Humble, and hard-working, Joey Prusak is being called a Good Samaritan — but he doesn’t care for the title.
“The owner asked why I didn’t tell him,” Prusak explained. “I said I didn’t think I needed to. I didn’t think I needed to tell anyone, and I didn’t tell anyone.”
The owners of the Dairy Queen on Main Street in Hopkins had no idea what happened until they got an anonymous e-mail passed along from corporate.
It starts off reading: “Dear owner, I was at your store on September 10th having lunch. I was in line as one of your employees was serving a gentleman.”
Prusak told FOX 9 News the man was a regular customer.
“He always pays with a debit card,” Prusak said. “I don’t know if he is partially blind or fully blind or what the situation is.”
While paying, the man unknowingly dropped a $20 bill on the ground. Prusak watched as the woman standing in line behind the customer picked it up the money and put it in her purse.
The witness’s letter goes onto say, “Before I could say something to her, your employee stepped in. He politely asked her to give the money back to the young man who was blind.”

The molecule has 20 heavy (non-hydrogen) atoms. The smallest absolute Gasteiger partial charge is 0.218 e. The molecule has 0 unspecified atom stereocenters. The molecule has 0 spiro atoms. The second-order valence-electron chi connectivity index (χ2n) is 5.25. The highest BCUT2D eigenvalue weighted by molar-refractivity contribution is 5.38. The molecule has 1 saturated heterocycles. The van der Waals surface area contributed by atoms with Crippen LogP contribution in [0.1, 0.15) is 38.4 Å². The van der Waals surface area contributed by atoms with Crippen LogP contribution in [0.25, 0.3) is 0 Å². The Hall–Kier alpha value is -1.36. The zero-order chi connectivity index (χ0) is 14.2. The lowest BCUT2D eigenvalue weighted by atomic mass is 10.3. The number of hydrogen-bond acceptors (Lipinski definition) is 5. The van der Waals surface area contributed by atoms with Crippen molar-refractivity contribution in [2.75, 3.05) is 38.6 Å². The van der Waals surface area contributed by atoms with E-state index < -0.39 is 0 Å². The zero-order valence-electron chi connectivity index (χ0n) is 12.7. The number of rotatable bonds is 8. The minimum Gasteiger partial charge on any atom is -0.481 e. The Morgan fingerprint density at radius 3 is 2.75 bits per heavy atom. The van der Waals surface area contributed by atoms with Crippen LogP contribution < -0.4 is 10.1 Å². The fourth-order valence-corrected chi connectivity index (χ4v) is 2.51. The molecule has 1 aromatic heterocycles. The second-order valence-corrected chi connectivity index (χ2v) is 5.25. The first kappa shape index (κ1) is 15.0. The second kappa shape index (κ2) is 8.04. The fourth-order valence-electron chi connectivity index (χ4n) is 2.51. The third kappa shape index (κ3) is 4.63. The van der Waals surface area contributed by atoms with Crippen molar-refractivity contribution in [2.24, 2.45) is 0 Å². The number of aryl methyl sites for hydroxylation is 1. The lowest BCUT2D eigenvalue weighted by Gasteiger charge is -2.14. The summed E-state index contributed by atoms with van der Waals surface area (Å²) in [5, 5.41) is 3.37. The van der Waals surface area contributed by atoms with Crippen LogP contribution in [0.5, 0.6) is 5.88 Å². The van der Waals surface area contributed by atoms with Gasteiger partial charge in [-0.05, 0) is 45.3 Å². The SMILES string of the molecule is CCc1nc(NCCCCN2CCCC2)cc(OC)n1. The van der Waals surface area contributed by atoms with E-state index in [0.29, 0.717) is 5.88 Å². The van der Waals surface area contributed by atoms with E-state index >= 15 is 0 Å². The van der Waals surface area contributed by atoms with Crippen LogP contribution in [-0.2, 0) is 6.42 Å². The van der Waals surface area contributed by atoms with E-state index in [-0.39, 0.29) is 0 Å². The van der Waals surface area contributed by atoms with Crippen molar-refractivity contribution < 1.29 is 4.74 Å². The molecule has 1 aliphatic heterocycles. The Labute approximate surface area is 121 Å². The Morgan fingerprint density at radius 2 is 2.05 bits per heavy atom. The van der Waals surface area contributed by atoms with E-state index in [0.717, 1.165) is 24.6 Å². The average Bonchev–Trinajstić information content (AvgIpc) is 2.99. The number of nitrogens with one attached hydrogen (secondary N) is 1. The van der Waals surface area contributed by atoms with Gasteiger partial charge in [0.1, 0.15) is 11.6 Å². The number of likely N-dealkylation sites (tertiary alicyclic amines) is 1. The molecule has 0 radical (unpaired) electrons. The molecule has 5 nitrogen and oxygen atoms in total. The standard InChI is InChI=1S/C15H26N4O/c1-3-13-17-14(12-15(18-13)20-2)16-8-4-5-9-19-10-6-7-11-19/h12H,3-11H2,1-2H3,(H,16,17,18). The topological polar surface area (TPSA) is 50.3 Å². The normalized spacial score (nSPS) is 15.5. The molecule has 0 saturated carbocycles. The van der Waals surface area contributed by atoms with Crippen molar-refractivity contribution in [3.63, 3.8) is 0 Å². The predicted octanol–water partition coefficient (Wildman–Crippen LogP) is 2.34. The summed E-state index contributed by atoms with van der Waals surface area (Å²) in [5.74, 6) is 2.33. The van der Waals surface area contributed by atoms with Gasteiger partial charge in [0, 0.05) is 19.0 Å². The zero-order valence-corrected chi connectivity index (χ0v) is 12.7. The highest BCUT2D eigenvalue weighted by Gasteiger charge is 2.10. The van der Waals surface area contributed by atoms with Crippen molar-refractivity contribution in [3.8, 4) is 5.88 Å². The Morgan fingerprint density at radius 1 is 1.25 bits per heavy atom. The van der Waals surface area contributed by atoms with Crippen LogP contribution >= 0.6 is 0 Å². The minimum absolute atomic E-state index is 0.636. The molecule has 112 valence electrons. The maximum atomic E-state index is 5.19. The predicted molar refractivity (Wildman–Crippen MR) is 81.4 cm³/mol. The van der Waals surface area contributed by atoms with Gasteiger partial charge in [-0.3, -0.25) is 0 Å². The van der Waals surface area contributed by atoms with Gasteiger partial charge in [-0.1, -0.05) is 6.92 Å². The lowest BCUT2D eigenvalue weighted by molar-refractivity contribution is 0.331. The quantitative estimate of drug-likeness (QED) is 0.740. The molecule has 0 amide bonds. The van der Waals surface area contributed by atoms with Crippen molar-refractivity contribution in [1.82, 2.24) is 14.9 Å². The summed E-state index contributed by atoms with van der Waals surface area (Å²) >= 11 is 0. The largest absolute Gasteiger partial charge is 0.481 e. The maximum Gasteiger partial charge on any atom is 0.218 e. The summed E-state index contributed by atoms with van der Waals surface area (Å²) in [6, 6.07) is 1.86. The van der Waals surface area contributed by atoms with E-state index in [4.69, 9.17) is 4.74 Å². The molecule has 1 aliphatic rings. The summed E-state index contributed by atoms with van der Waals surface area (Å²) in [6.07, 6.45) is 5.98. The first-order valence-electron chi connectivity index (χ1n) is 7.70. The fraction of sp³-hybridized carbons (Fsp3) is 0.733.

“I was like, ‘If you are not going to return the money, please leave the store. She said, ‘It’s mine.’ I said, ‘Please leave the store,'” Prusak recalled.
In the letter the owners received, the witness said she never expected what happened next.
“Your employee approached the man and took out his wallet and said, ‘Sir, on behalf of the Dairy Queen, I would like to give you the $20 you dropped on the ground.”
After reading the anonymous letter, Prusak’s boss, Nancy Pettit, posted the letter for all her employees to read. Someone also put it on Facebook, and from there, it went viral. In fact, Prusak spent much of his Wednesday talking to reporters from around the country, including Yahoo News and the Huffington Post.
“It’s nice to see a young man do the right thing and get recognized for it,” Pettit said. “I just feel very blessed to have such a wonderful young man working at my shop.”
While FOX9 cameras were at the Dairy Queen on Main Street in Hopkins, another customer who heard about the story decided to pay it forward, handing Prusak 20 bucks.
“It’s nice to know there are still people like that in this world,” said Angela Reed.
That wasn’t the first “reward” Prusak has received since the letter starting circulating. He says he would prefer not to take the money and would rather just assume others will do what he did.
“I didn’t expect anything, nor did I want anything,” Prusak said. “It wasn’t anything I wouldn’t have done on any other day. I hope everyone else would have done the same thing — which I think 99 out of 100 people would have.”